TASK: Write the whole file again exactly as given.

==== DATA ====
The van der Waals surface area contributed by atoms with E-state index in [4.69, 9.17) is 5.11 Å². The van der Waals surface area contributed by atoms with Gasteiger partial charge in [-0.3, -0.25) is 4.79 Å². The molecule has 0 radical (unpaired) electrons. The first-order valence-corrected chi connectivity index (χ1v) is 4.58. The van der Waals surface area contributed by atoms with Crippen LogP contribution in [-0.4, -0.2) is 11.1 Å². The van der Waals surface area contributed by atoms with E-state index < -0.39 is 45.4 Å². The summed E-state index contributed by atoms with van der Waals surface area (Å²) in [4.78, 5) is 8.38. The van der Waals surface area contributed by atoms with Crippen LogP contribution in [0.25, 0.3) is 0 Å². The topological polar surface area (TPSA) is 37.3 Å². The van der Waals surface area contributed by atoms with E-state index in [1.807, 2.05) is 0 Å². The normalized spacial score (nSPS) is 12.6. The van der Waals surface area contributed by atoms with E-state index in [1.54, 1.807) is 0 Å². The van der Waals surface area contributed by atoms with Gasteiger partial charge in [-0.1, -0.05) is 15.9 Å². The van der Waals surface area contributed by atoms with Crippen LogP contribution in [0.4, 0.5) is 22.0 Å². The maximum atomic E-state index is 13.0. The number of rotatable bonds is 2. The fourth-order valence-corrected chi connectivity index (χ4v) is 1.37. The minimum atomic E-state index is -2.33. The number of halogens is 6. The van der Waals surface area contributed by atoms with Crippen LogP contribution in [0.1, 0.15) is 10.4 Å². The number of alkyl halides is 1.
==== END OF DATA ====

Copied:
The van der Waals surface area contributed by atoms with E-state index in [4.69, 9.17) is 5.11 Å². The van der Waals surface area contributed by atoms with Gasteiger partial charge in [-0.3, -0.25) is 4.79 Å². The molecule has 0 radical (unpaired) electrons. The first-order valence-corrected chi connectivity index (χ1v) is 4.58. The van der Waals surface area contributed by atoms with Crippen LogP contribution in [-0.4, -0.2) is 11.1 Å². The van der Waals surface area contributed by atoms with E-state index < -0.39 is 45.4 Å². The summed E-state index contributed by atoms with van der Waals surface area (Å²) in [4.78, 5) is 8.38. The van der Waals surface area contributed by atoms with Crippen LogP contribution in [0.25, 0.3) is 0 Å². The topological polar surface area (TPSA) is 37.3 Å². The van der Waals surface area contributed by atoms with E-state index in [1.807, 2.05) is 0 Å². The normalized spacial score (nSPS) is 12.6. The van der Waals surface area contributed by atoms with E-state index in [1.54, 1.807) is 0 Å². The van der Waals surface area contributed by atoms with Gasteiger partial charge in [-0.1, -0.05) is 15.9 Å². The van der Waals surface area contributed by atoms with Crippen LogP contribution in [0.4, 0.5) is 22.0 Å². The maximum atomic E-state index is 13.0. The number of rotatable bonds is 2. The fourth-order valence-corrected chi connectivity index (χ4v) is 1.37. The minimum atomic E-state index is -2.33. The number of halogens is 6. The van der Waals surface area contributed by atoms with Crippen LogP contribution in [0.1, 0.15) is 10.4 Å². The number of alkyl halides is 1.